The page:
The second element of the harness is the leg loops, which can come in two different formats, adjustable and non-adjustable.

Adjustable leg loops are ideal for mountaineering where you may need to wear everything from shorts to insulated trousers. If you need to put the harness on while wearing skis, crampons or snowshoes the adjustable legs make things much less fraught.
Non-adjustable leg loops are better suited to sport climbing and alpine routes where every gram counts because they give you 2 less buckles to deal with and so are slightly lighter. They’re flexible enough to accommodate everything from shorts to jeans or softshell trousers.

You should ensure that your leg loops are secure, but not overly restrictive so you can release your legs if necessary; the loops should compromise between not being able to slide around, without hindering your movement.

There are so many different types of harnesses, how can you decide which is best for the type of climbing you do? Below are the 3 overviews of harness you will come across, each tailored for your choice depending on your sex, age and confidence as a climber

  • The sit harness is the most flexible and the most common type. This allows you to sit in the harness and hang. The gravitational pull means you sit in a comfortable position. The spine is unloaded, and you have plenty of freedom on the legs for movement.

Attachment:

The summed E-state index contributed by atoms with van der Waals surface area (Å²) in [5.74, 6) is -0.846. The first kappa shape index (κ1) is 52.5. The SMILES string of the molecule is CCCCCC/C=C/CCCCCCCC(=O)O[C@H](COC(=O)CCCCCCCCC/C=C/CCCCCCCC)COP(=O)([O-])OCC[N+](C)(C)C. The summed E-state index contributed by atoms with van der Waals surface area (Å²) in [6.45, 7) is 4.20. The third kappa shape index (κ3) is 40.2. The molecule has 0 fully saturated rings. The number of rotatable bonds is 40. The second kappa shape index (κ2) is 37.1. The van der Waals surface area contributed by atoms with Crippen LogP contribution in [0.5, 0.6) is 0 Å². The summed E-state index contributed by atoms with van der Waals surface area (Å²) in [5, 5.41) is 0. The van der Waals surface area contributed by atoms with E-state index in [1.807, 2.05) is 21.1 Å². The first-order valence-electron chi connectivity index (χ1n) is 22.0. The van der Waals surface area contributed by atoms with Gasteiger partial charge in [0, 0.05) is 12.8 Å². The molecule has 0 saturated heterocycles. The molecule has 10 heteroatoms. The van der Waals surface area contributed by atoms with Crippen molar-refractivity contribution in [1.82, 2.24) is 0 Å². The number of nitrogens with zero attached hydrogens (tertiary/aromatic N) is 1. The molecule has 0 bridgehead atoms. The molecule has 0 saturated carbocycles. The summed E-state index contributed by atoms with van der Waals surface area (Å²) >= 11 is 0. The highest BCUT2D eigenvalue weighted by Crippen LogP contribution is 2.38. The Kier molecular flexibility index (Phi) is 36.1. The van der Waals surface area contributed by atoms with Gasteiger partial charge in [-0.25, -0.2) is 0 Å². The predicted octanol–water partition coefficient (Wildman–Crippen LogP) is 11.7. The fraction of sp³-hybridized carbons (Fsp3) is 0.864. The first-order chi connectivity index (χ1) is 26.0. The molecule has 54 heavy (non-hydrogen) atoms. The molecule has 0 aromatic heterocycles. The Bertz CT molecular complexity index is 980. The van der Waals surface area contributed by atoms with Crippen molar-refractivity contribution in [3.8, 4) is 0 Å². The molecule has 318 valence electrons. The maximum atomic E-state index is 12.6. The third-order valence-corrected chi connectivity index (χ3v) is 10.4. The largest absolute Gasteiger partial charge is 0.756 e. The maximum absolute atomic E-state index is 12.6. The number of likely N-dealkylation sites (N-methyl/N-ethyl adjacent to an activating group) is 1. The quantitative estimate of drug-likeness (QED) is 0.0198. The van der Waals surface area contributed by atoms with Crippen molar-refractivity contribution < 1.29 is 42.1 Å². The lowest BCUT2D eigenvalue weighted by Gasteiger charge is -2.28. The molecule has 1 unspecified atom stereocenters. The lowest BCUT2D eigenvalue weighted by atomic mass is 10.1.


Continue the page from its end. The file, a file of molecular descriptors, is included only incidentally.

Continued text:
• A chest harness is another common harness with children and those with smaller hips. This stops any scary ‘slipping’ out of the loops and keeps your body in an upright position so you won’t wobble or tip over. You should combine a chest with a sit harness. 
  • A full body harness is usually better suited for children and narrow hipped adults as they strap you in not only at the legs but also at the shoulders. They are less comfortable than separate seat and chest harnesses as they are more restrictive, however this can be seen as a positive feature for anyone less secure or confident on the ropes.

Next we can go through a few specific types of harnesses, each tailored for a particular type of climbing, to make your choice easier.

Sport or gym harnesses -

  • Single automatic or double–back waistbelt buckle so they are quick and easy to get on and off.